On the weekend just gone, our first ever female PM announced the resignation of our first ever female Attorney-General.
Resignation not just from her demanding cabinet position, but from her career as a parliamentarian.
The timing of the resignation, just days after a surprise election announcement, has meant the reasons for the resignation were questioned.
But the stated reason, that Ms Roxon wishes to spend more time with her family and in particular, her 7-year-old daughter Rebecca, seems eminently reasonable and understandable.
Certainly for any working mother who has ever experienced mother guilt (which I venture to suggest, would be most working mothers at some point) there is probably a sigh of recognition. Especially when Ms Roxon laments missing out on her daughter growing up, should she stand for re-election on September 14.
This morning I dropped my son off at his school. Today is day two of a new year, and he is finally the big fish in the little pond. He is a Grade 6’er, with all the responsibilities and freedoms that entails.
As I walked away from the classroom, I felt a pull on my heart-strings. I wondered if it was because this is the last year I will be walking through the gates of our beloved primary school.
Then I remembered I have had this feeling on many occasions over the years, and I came to realise it is not really about this being ‘our’ last year.
No, this feeling is all about the sadness and guilt I feel as I leave my children at school and go off to work. The feeling lurking somewhere deep inside me, that this is not really what I ought to be doing.
What I feel I ought to be doing is what I see ‘all the other mothers’ doing. Hanging around and chatting to each other, building up relationships that benefit themselves and their offspring.
Or being more involved in the school and classroom activities. Maybe joining the Parents Association.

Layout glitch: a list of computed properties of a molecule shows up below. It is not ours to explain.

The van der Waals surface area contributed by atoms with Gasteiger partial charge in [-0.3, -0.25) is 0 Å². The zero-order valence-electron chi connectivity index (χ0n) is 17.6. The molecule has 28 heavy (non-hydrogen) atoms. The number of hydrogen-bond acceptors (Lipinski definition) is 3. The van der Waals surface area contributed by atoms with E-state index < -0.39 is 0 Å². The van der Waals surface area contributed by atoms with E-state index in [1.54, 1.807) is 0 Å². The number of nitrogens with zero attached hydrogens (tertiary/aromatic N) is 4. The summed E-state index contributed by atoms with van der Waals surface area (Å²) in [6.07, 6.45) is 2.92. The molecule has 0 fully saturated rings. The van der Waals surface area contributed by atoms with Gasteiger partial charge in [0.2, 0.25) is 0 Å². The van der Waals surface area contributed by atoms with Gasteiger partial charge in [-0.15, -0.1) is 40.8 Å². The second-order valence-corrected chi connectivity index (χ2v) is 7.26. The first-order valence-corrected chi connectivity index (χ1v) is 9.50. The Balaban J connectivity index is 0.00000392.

At the very least, I probably should have volunteered to be the class rep at least once in the nine years I have had a child attend the school.
Yet I have always worked. Which, for me, meant either dropping the kids off at school and running to work, or on my precious ‘days off’, running around like a “headless chook” (quote courtesy of my octogenarian mum).
Until I took a year off in 2010 to return to University, I had always shared their care with paid helpers.
Over the years we employed a combination of child care centre, always-knew-better-than-us-nanny (a post for a different day), after school care and after-school-uni-student-babysitters-come-taxis. Including one memorable term with German back-packing Fabian, our ‘manny’, who was very popular with the other mothers at school. Such a shame he decided to continue his travels throughout Australia instead of staying with us.
Whilst I appreciated and relied on these assorted carers, I always resented them. I was particularly jealous of the uni kids that took my children to their afternoon activities, and were the ones cheering them on from the basketball court sidelines instead of me.
My Uni timetable in 2010 allowed me, for the first time ever, to be home in time to pick the kids up every day from school. I do not exaggerate when I say the kids thrived with having me home with them in the afternoons. If I had any doubts, they would continually tell me how much they loved having me around.
And conversely, if I spoke about looking for full-time work, they would dissolve into a flood of tears.
Of course there are days when I wonder why I want to pick them up from school at all. Those are the days when my child is abducted by aliens, and replaced by a grumpy monster who does nothing but whine and complain. And fight with their sibling, me, or both.
The problem is that now I have seen the benefit of being around for the children in the afternoon, I feel even more guilty when I cannot be there due to work. Yes, I realise I have a teenager and a tween. But the years do not seem to diminish their need for me, if anything, it has increased.
At this stage in my career, I would love to be able to work full-time. To have a real crack at the career I have dreamt of.
But the mother guilt always pulls me back.
So I say to Ms Roxon on her resignation from her 24/7 job due to the pull of her family responsibilities – I hear you sister.
Non-alcoholic* cheers till next time,
*It’s FebFast time of year again and this time I will make it the full 28 days.
NOTE: This blog post is about my feelings of mother guilt – constantly trying to juggle work and home and never quite feeling like I get either side right. This post is certainly not a comment either about stay-at-home mothers, or mothers who work (full-time or part-time). I only hope that every mother gets the chance to do what is right for them, and their family.